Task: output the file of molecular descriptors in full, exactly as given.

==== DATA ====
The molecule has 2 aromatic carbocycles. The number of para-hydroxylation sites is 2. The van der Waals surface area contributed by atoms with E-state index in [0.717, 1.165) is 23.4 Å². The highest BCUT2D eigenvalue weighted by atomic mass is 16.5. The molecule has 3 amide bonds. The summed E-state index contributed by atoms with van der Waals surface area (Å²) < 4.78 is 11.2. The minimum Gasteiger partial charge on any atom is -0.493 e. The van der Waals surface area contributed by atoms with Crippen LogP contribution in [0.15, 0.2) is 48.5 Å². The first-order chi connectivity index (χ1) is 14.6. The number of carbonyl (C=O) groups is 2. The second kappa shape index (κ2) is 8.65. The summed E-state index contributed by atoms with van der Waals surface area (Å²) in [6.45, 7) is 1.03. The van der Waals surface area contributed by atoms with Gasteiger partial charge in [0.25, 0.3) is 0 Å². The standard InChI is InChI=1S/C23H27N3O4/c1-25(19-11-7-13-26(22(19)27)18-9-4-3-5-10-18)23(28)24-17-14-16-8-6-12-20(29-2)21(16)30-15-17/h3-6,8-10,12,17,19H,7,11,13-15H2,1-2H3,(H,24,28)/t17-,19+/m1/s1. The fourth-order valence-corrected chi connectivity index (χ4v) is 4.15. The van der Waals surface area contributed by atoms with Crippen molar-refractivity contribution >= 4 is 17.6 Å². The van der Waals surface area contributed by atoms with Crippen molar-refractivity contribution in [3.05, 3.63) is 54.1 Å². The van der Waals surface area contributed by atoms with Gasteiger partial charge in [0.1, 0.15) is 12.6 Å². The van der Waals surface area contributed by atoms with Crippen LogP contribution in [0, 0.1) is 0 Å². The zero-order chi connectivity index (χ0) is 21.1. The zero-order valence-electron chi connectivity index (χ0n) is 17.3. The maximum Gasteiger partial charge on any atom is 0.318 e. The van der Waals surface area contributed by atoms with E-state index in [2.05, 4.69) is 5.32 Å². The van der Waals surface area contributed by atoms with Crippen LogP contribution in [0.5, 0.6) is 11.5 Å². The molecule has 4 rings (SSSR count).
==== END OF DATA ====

The molecule has 2 aromatic carbocycles. The number of para-hydroxylation sites is 2. The van der Waals surface area contributed by atoms with E-state index in [0.717, 1.165) is 23.4 Å². The highest BCUT2D eigenvalue weighted by atomic mass is 16.5. The molecule has 3 amide bonds. The summed E-state index contributed by atoms with van der Waals surface area (Å²) < 4.78 is 11.2. The minimum Gasteiger partial charge on any atom is -0.493 e. The van der Waals surface area contributed by atoms with Crippen LogP contribution in [0.15, 0.2) is 48.5 Å². The first-order chi connectivity index (χ1) is 14.6. The number of carbonyl (C=O) groups is 2. The second kappa shape index (κ2) is 8.65. The summed E-state index contributed by atoms with van der Waals surface area (Å²) in [6.45, 7) is 1.03. The van der Waals surface area contributed by atoms with Gasteiger partial charge in [0.25, 0.3) is 0 Å². The standard InChI is InChI=1S/C23H27N3O4/c1-25(19-11-7-13-26(22(19)27)18-9-4-3-5-10-18)23(28)24-17-14-16-8-6-12-20(29-2)21(16)30-15-17/h3-6,8-10,12,17,19H,7,11,13-15H2,1-2H3,(H,24,28)/t17-,19+/m1/s1. The fourth-order valence-corrected chi connectivity index (χ4v) is 4.15. The van der Waals surface area contributed by atoms with Crippen molar-refractivity contribution >= 4 is 17.6 Å². The van der Waals surface area contributed by atoms with Crippen molar-refractivity contribution in [3.05, 3.63) is 54.1 Å². The van der Waals surface area contributed by atoms with Gasteiger partial charge in [0.1, 0.15) is 12.6 Å². The van der Waals surface area contributed by atoms with Crippen LogP contribution in [0, 0.1) is 0 Å². The zero-order chi connectivity index (χ0) is 21.1. The zero-order valence-electron chi connectivity index (χ0n) is 17.3. The maximum Gasteiger partial charge on any atom is 0.318 e. The van der Waals surface area contributed by atoms with E-state index in [2.05, 4.69) is 5.32 Å². The van der Waals surface area contributed by atoms with Crippen LogP contribution in [0.5, 0.6) is 11.5 Å². The molecule has 4 rings (SSSR count).